Aluminum Wire Performance: Advantages & Disadvantages

In summary: Why Aluminium Wiring is a Bad Idea". In summary, aluminum wiring is banned in Canada and other intelligent countries because of the problems it causes with connections.
  • #1
ohwilleke
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Does an aluminum wire have any performance disadvantages other than having to be thicker to carry the same amount of current?
 
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  • #2
The principal advantage is the mass per unit length (low denisty) and the cost.

http://www.metalprices.com/ - Al has recently fallen to about $0.80/lb from $0.90/lb, while copper varies between $1.45-1.50/lb.

Another advantage is corrosion resistance. Aluminum forms a tougher, more protective oxide than copper.
 
  • #3
I'm not worried about cost. I've been thinking about how you would manage economically in a copper and silver scarce environment, and in that environment, copper would be much more expensive than aluminium.
 
  • #4
Obviously youall have not heard that there was a time when aluminium wiring was used in himes and elsewhere. This practice was stopped - not by a law or UL directive, but by the spread of the WORD . . that the %$#@&$ aluminium wiring was no damn good.

Unlike other metals - pure aluminium (the one that has to used for wiring) "flows under load" (deforms) . . . this causes poor contacts . . . which deteriorate further as they get hotter . . .
Aluminium does form an "oxide layer" that protects the wire - but causes connection problems. Thus aluminium wiring MUST be used with special fittings in order to avoid all these pitfalls.

Oleh
 
  • #5
Oleh Iwanusiw said:
Obviously youall have not heard that there was a time when aluminium wiring was used in himes and elsewhere. This practice was stopped - not by a law or UL directive, but by the spread of the WORD . . that the %$#@&$ aluminium wiring was no damn good.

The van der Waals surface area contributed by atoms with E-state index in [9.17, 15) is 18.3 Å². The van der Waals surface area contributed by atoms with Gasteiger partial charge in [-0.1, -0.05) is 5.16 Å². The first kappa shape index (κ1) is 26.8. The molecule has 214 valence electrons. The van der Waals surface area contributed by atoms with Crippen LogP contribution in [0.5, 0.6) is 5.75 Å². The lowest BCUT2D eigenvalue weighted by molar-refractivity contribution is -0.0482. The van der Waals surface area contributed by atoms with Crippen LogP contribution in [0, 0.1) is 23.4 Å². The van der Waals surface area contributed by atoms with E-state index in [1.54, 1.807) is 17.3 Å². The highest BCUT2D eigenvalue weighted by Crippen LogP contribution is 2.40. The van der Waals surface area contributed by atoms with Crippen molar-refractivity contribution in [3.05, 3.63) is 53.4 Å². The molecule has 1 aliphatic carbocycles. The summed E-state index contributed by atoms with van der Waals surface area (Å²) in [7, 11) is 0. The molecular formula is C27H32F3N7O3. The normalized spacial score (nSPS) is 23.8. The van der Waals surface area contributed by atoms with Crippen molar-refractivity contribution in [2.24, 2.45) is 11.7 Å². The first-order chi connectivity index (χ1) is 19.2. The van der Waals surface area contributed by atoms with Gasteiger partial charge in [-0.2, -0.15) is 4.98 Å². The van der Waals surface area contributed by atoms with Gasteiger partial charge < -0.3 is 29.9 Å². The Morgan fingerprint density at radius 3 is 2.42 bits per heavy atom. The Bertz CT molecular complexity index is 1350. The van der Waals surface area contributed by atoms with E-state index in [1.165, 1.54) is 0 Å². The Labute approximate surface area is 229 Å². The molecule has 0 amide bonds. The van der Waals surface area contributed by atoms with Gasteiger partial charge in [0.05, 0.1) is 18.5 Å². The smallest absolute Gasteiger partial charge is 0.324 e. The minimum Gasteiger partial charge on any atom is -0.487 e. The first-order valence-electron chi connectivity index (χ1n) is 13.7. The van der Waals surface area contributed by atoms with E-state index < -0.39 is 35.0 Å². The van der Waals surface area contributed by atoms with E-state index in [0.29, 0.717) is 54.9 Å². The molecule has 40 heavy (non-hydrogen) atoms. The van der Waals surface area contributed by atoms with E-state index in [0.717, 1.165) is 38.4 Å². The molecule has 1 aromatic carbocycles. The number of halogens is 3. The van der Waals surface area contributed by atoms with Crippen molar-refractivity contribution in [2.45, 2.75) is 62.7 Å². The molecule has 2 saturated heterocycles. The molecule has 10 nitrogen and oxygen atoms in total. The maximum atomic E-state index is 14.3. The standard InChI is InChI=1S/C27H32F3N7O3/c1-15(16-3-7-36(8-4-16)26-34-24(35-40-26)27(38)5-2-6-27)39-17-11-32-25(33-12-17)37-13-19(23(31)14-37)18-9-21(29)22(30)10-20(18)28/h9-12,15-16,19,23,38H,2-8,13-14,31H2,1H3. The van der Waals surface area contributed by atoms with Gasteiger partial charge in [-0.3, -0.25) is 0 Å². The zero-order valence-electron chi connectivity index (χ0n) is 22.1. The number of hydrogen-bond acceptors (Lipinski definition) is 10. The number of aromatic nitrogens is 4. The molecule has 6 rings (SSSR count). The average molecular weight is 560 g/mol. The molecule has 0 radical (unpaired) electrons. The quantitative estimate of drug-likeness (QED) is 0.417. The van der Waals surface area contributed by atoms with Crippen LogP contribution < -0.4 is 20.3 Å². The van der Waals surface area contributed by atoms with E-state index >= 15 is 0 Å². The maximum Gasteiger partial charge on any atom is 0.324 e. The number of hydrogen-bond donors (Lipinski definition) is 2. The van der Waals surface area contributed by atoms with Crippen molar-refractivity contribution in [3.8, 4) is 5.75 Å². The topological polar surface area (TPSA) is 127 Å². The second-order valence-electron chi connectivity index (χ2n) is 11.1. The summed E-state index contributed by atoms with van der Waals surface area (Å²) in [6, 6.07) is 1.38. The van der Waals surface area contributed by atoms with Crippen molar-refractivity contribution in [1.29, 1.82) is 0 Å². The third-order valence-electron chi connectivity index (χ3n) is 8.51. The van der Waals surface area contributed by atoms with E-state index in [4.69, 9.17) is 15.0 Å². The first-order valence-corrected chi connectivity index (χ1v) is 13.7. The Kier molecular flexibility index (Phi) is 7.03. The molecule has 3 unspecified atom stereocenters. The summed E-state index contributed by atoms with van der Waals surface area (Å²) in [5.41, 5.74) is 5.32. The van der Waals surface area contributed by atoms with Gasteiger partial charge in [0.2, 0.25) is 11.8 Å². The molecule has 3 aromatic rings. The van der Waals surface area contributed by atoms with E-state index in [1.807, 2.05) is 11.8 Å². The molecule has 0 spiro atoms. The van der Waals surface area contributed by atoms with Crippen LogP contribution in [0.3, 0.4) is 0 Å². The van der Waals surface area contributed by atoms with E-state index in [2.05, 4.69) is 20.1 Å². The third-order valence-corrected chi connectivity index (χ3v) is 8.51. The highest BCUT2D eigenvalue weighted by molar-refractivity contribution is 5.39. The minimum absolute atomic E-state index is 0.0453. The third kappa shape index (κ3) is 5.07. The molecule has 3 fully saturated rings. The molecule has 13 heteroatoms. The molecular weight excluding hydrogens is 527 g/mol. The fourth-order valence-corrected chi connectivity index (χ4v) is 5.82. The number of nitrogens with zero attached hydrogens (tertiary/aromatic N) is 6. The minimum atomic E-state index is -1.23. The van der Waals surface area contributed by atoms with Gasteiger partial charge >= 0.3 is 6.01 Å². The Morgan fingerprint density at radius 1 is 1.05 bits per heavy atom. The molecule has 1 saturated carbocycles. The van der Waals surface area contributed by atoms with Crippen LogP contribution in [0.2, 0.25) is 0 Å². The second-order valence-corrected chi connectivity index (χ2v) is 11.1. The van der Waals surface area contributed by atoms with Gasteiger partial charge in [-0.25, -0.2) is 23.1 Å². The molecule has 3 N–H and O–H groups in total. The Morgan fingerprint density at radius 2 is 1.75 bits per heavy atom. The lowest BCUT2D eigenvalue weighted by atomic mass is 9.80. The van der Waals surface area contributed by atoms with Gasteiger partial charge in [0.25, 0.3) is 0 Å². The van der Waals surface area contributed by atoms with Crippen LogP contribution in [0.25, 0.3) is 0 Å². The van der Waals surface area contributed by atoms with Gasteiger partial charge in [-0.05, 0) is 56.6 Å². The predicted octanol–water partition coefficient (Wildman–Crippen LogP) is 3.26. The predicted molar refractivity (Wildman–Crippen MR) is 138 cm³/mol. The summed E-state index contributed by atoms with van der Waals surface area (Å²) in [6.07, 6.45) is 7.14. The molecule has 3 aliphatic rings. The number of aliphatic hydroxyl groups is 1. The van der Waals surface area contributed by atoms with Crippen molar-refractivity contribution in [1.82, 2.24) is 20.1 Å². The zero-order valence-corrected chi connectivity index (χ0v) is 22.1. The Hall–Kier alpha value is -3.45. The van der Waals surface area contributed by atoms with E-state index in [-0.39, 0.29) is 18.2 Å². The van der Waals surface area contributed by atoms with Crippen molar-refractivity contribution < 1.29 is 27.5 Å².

Unlike other metals - pure aluminium (the one that has to used for wiring) "flows under load" (deforms) . . . this causes poor contacts . . . which deteriorate further as they get hotter . . .
Aluminium does form an "oxide layer" that protects the wire - but causes connection problems. Thus aluminium wiring MUST be used with special fittings in order to avoid all these pitfalls.
Actually I have heard about that. Al has a much higher coefficient of thermal expansion (CTE) (Al 25 x 10-6 °C-1 at RT) than most of the materials used as standard connectors and compared to copper (CTE = 16.6 x 10-6 °C-1 at RT), and yes, one needs special fittings to avoid the problem. Since Al expands, it would be under compression in the fitting, and as it flows under compression, it deforms (flows) as stated by Oleh. IIRC, Al is also softer than copper, for a given amount of cold-work.

Back in the 60's ALCO Locomotive Company decided to save big bucks on their locomotive by using Al wiring, and these are big wires for high amps. It was a disaster! Due to the phenomenon stated, connections deteriorated and fires resulted. That was one of the contributing factors to their bankruptcy.
 
  • #6